Effects on Medical Marijuana users

It's one thing to tell a recreational drug user that there is no tolerance for driving after consumption of the drug. It's another thing entirely to take the keys out of the hands of one who relies on a prescription medication regardless of impairment or lack thereof. Unfortunately, that is exactly what I-502 appears to do. Because the established legal limit is so low, it is very likely that anyone who uses marijuana on a daily basis for medical and therapeutic purposes will find themselves over the new legal limit at virtually all times.

***
Consequences of DUI Marijuana

Regardless of how a person is affected, anybody found driving over the legal limit of .05 milligrams in Washington can and will be slapped with consequences that include a 90 day license suspension for first time offenders, and 2 years for a second. Medical marijuana users are concerned, being that they generally have high levels of THC in their systems most of the time.

The moral of the story is that while using marijuana is legal in Washington, getting caught driving after having consumed any amount can lead to a DUI. With the marijuana laws so new, and other states likely to follow suit, you are sure to variations of these laws springing up with revisions, redactions, and plenty of people fighting them, but there is one thing that’s for sure—laws that seek to define “under the influence of marijuana” are here to stay.

http://www.duiprocess.com/blog/washington-legislation-defines-driving-influence-marijuana/

***

Colorado:

Marijuana DUI Bill Dies: State Senate Rejects Bill After House Approval

"...The Colorado Senate fell a single vote short on the bill setting a drivers' blood standard for THC, the psychoactive ingredient in marijuana. The measure failed on a 17-17 tie, one vote short of the number needed to advance it.

Earlier Tuesday, the state House signed off again on the bill that would limit drivers to 5 nanograms of THC per milliliter of blood. Sponsors talked about Colorado's rising arrest rates for people driving under the influence of drugs, as well as data from the National Highway Traffic Safety Administration showing more drivers in fatal accidents test positive for marijuana.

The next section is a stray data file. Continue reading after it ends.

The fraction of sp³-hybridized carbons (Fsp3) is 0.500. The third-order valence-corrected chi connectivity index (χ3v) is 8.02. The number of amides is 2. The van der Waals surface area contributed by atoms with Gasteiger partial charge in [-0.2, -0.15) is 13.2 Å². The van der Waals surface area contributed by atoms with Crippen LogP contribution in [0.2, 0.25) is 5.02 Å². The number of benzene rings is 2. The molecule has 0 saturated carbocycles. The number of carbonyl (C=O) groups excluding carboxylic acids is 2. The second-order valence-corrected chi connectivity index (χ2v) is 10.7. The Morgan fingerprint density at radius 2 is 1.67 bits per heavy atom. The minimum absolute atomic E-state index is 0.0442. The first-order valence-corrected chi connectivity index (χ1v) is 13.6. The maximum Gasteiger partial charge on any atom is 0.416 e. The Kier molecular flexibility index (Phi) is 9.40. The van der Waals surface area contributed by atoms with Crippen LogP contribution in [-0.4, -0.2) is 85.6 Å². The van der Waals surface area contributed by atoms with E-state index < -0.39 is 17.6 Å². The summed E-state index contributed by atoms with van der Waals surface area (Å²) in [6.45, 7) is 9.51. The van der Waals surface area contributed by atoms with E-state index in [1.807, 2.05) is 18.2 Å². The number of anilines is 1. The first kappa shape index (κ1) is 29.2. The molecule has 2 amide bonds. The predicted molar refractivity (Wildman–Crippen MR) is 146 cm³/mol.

http://www.huffingtonpost.com/2012/05/15/marijuana-dui-bill-dies-s_n_1518617.html

Colorado's Newly Legal Pot Smokers May Face Stricter DUI Standard

The Denver Post reports that Colorado legislators are moving toward a new standard for driving under the influence of marijuana now that Amendment 64 has made the plant legal for adults 21 and older to grow and consume. ...>>more

http://reason.com/blog/2012/12/11/new-dui-standard-for-colorado-pot-smoker

***

NORML: DUID Legislation: What It Means, Who's Behind It, and Strategies to Prevent It

There's a new front in the "War on Drugs" and its name is DUID.

DUID, short for "driving under the influence of drugs," is the latest buzzword among politicians and police -- however, in this case, words can be deceiving.

Though billed by its proponents as a necessary tool to crack down on persons who operate a motor vehicle while impaired by illicit drugs, in reality, many newly proposed DUID laws -- in particular "zero tolerance" per se laws -- have little to do with promoting public safety or identifying motorists who drive while intoxicated. Rather, these laws potentially classify many sober drivers as impaired under the law solely because they were presumed to have consumed a controlled substance -- particularly marijuana -- at some previous, unspecified point in time...>>MORE

http://norml.org/library/item/you-are-going-directly-to-jail

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Response to green for victory (Reply #66)

Fri Dec 14, 2012, 06:50 AM

70. Wow! Who knew that those referendum votes in WA and CO

would put such a chain of circumstances in motion. Bet those potheads who voted "YES" on Nov. 6th had no idea what they were implicitly voting for.

The legislative fine-tuning, legal challenges and court actions have only just begun.

Thanks so much for finding and posting these documentary supports, green!

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Response to green for victory (Reply #11)

Thu Dec 13, 2012, 09:24 PM

57. Yeah, that's a disaster. I knew about it but am across the boarder in Idaho. It almost makes

it more likely that the cops will be all over anyone they suspect of smoking weed, trying to nail them for DUI. I'll be interested to see just how easy it is for them to take someone in and order a blood test.

Maybe that part of the law won't hold up in court. In the end, they should have to prove you were actually impaired.

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Response to brewens (Reply #57)

Fri Dec 14, 2012, 03:03 AM

67. I think you've nailed it

 

"It almost makes it more likely that the cops will be all over anyone they suspect of smoking weed, trying to nail them for DUI"

follow the money

502 was more about total control and regulation than freedom to smoke.

Cannabis is everywhere these days and LEOs cannot afford to continue prosecuting thousands of people for a bag of pot.

So this is the next step- "legalization" -the carrot, and strict laws are the stick

remember that it's illegal still to grow a single plant in WA (without a med card)